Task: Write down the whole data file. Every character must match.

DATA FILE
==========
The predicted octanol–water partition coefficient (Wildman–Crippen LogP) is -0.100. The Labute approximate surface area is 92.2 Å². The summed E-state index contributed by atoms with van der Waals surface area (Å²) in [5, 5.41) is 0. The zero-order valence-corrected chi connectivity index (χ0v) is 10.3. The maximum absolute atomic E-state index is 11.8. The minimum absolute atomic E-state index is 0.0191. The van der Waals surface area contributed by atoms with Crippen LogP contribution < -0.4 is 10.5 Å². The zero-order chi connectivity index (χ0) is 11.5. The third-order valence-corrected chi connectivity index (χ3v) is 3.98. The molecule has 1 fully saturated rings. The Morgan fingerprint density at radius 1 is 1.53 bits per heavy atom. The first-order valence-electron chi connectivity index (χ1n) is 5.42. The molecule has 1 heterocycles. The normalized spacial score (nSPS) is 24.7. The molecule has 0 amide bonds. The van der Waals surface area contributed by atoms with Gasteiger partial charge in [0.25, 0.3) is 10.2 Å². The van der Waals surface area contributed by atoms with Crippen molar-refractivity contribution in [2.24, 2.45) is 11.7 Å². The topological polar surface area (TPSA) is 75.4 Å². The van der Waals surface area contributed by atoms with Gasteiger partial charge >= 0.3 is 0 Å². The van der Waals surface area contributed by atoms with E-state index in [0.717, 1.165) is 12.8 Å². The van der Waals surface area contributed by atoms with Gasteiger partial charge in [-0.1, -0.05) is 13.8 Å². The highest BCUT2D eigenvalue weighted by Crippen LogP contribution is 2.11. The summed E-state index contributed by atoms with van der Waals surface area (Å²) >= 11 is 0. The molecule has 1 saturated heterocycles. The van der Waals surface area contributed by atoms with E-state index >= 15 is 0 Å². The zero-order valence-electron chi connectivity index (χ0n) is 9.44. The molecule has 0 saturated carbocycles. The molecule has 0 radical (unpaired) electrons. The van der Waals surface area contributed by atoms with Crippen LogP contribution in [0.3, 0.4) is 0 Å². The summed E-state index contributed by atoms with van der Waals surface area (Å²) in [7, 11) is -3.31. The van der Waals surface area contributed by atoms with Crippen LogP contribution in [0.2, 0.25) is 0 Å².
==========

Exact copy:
The predicted octanol–water partition coefficient (Wildman–Crippen LogP) is -0.100. The Labute approximate surface area is 92.2 Å². The summed E-state index contributed by atoms with van der Waals surface area (Å²) in [5, 5.41) is 0. The zero-order valence-corrected chi connectivity index (χ0v) is 10.3. The maximum absolute atomic E-state index is 11.8. The minimum absolute atomic E-state index is 0.0191. The van der Waals surface area contributed by atoms with Crippen LogP contribution < -0.4 is 10.5 Å². The zero-order chi connectivity index (χ0) is 11.5. The third-order valence-corrected chi connectivity index (χ3v) is 3.98. The molecule has 1 fully saturated rings. The Morgan fingerprint density at radius 1 is 1.53 bits per heavy atom. The first-order valence-electron chi connectivity index (χ1n) is 5.42. The molecule has 1 heterocycles. The normalized spacial score (nSPS) is 24.7. The molecule has 0 amide bonds. The van der Waals surface area contributed by atoms with Gasteiger partial charge in [0.25, 0.3) is 10.2 Å². The van der Waals surface area contributed by atoms with Crippen molar-refractivity contribution in [2.24, 2.45) is 11.7 Å². The topological polar surface area (TPSA) is 75.4 Å². The van der Waals surface area contributed by atoms with Gasteiger partial charge >= 0.3 is 0 Å². The van der Waals surface area contributed by atoms with E-state index in [0.717, 1.165) is 12.8 Å². The van der Waals surface area contributed by atoms with Gasteiger partial charge in [-0.1, -0.05) is 13.8 Å². The highest BCUT2D eigenvalue weighted by Crippen LogP contribution is 2.11. The summed E-state index contributed by atoms with van der Waals surface area (Å²) >= 11 is 0. The molecule has 1 saturated heterocycles. The van der Waals surface area contributed by atoms with E-state index >= 15 is 0 Å². The zero-order valence-electron chi connectivity index (χ0n) is 9.44. The molecule has 0 saturated carbocycles. The molecule has 0 radical (unpaired) electrons. The van der Waals surface area contributed by atoms with Crippen LogP contribution in [0.3, 0.4) is 0 Å². The summed E-state index contributed by atoms with van der Waals surface area (Å²) in [7, 11) is -3.31. The van der Waals surface area contributed by atoms with Crippen LogP contribution in [0.2, 0.25) is 0 Å².